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Are EVs becoming more popular than petrol and diesel?

Editorial Feature

Despite the number of UK car registrations falling, opting for ‘green’ vehicles is on the rise according to recent figures.

New UK car registrations dropped by 22% in August, while demand for the latest battery electric (BEV), hybrid (HEV) and plug-in hybrid (PHEV) vehicles surged up 32.2%, 45.7% and 72.1% respectively, says the Society of Motor Manufacturers and Traders (SMMT).

In fact, demand for PHEVs has outpaced BEVs in five of the last six months since changes to the Plug-in Car Grant, affecting BEVs, were introduced back in March. There are now some 130 plug-in models on the market, with the range ever-increasing.

In all, 68,033 units were registered in what is traditionally one of the quietest months of the year for new car registrations ahead of the important plate change in September.

The monthly performance was the weakest since August 2013, and down 7.6% against the average recorded over the last decade, due in part to constrained supply as the global shortage of semiconductors, an issue born of the pandemic, continues to undermine production volumes.

Private activity held up better, registrations dropping 15.2% to 33,771 units, meaning that just shy of half (49.6%) of all sales in August were driven by private consumers.

The ‘mini’ bodystyle of car was the only car type to see growth, up 30.7%, showing that those still unsure about making the switch to an EV, or EV variant, are looking to downsize, to more economical vehicles.

So far this year, UK new car registrations remain up 20.3%, to 1,101,302 registrations, an increase of 185,687 units with BEVs and PHEVs at 8.4% and 6.6% market share respectively.

However, this performance is measured against the Covid-hit 2020 market, when showrooms were closed for much of the year. Total registrations in 2021 are 25.3% below the 10 year average for the period January to August, illustrating the ongoing and wide-ranging impact of the pandemic on automotive retail.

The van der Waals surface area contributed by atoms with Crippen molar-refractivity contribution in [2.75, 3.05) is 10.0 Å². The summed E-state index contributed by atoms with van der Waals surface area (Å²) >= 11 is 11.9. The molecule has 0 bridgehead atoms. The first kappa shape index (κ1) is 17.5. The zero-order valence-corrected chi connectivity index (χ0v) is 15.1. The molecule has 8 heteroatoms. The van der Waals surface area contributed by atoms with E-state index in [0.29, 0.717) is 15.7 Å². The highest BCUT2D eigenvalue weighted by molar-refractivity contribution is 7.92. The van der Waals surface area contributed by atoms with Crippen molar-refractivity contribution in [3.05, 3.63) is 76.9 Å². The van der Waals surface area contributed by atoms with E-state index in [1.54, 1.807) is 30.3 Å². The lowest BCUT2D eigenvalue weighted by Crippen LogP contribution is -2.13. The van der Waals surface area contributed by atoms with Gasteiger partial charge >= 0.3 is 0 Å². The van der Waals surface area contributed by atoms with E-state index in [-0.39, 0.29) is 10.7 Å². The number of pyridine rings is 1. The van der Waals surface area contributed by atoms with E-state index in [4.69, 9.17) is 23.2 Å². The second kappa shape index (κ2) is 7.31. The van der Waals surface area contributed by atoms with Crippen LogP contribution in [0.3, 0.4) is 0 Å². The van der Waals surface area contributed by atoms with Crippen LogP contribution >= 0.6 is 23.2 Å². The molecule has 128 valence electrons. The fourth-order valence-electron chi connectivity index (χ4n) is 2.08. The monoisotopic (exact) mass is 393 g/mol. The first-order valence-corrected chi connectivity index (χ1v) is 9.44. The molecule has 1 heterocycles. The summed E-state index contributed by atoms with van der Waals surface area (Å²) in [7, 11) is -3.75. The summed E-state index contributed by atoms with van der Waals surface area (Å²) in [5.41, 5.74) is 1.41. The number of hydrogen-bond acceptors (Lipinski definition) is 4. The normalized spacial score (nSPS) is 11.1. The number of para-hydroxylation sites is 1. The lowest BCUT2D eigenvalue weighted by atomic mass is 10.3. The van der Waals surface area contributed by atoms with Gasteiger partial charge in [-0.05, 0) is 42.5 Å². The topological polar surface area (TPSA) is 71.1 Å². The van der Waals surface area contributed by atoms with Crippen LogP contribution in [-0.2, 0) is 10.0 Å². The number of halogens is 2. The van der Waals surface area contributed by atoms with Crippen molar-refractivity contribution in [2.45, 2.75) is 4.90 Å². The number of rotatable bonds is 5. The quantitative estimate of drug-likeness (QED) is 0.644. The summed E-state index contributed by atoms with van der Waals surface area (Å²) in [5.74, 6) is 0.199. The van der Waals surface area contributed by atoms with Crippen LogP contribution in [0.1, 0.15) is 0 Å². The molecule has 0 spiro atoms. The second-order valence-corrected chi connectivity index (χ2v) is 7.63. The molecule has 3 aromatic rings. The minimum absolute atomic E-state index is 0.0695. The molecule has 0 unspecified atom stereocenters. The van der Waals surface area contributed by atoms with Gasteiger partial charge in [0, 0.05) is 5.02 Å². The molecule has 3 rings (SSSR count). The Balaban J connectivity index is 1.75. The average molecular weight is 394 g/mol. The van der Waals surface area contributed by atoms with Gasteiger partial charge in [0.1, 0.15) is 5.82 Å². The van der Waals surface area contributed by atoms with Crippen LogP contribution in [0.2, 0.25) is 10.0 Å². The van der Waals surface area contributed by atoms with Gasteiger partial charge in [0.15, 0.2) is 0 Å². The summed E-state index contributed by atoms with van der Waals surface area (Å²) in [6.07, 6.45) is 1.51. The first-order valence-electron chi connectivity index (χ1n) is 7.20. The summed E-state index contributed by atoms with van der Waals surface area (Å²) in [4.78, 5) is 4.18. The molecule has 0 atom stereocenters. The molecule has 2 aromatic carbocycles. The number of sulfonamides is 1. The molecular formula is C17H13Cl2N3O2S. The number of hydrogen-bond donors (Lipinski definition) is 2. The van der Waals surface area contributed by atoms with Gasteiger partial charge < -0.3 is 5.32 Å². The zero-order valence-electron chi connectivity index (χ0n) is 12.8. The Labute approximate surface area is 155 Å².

Mike Hawes, SMMT’s chief executive, said: “While August is normally one of the quietest months for UK new car registrations these figures are still disappointing, albeit not wholly surprising. The global shortage of semiconductors has affected UK, and indeed global, car production volumes so new car registrations will inevitably be undermined. Government can help by continuing the supportive Covid measures in place currently, especially the furlough scheme which has proven invaluable to so many businesses

“As we enter the important September plate-change month with an ever-increasing range of electrified models and attractive deals, buyers in the market for the new 71 plate can be reassured manufacturers are doing all they can to ensure prompt deliveries.”

Alex Buttle, director of used car marketplace, said: “New electric car registrations are once again a bright spot, with BEV and PHEV sales up 32% and 72% respectively in August compared to 2020 figures. But ongoing production issues continue to blight new car sales, stifling supply and stretching delivery times.

“With every manufacturer facing different difficulties, these are complex issues that aren’t going to be fixed overnight. The ongoing microchip shortage is unlikely to be resolved until well into 2022. Even then, normal production levels are unlikely to resume at the press of a button.

“In the meantime, many buyers who would typically buy new are being driven away by long wait times, and are pointing their wallets instead towards the second-hand car market, where they can buy nearly-new online and secure a vehicle for collection or delivery the same day.

He added: “The used car market is perfectly positioned to take advantage of the frustration buyers are feeling at having to wait months, or even up to a year in some cases, to take delivery of their new car.

“As a result of this shift in buyer sentiment, demand for used cars is at an all-time high, pushing prices up significantly across the spectrum of makes, models and price brackets.”

So, it seems for now that with clean air zones, cheaper running costs, and environmental considerations an ongoing reason for many buyers to upgrade their car, the used car market is enabling buyers, who may not be ready to switch to electric, to switch out of higher polluting cars that would otherwise remain on UK roads.

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Barnaby Dracup

Barnaby is an editor, writer and personal trainer, with nearly 20 years’ experience in digital, print and marketing. For, he specialises in producing health and fitness, motoring and tech articles.

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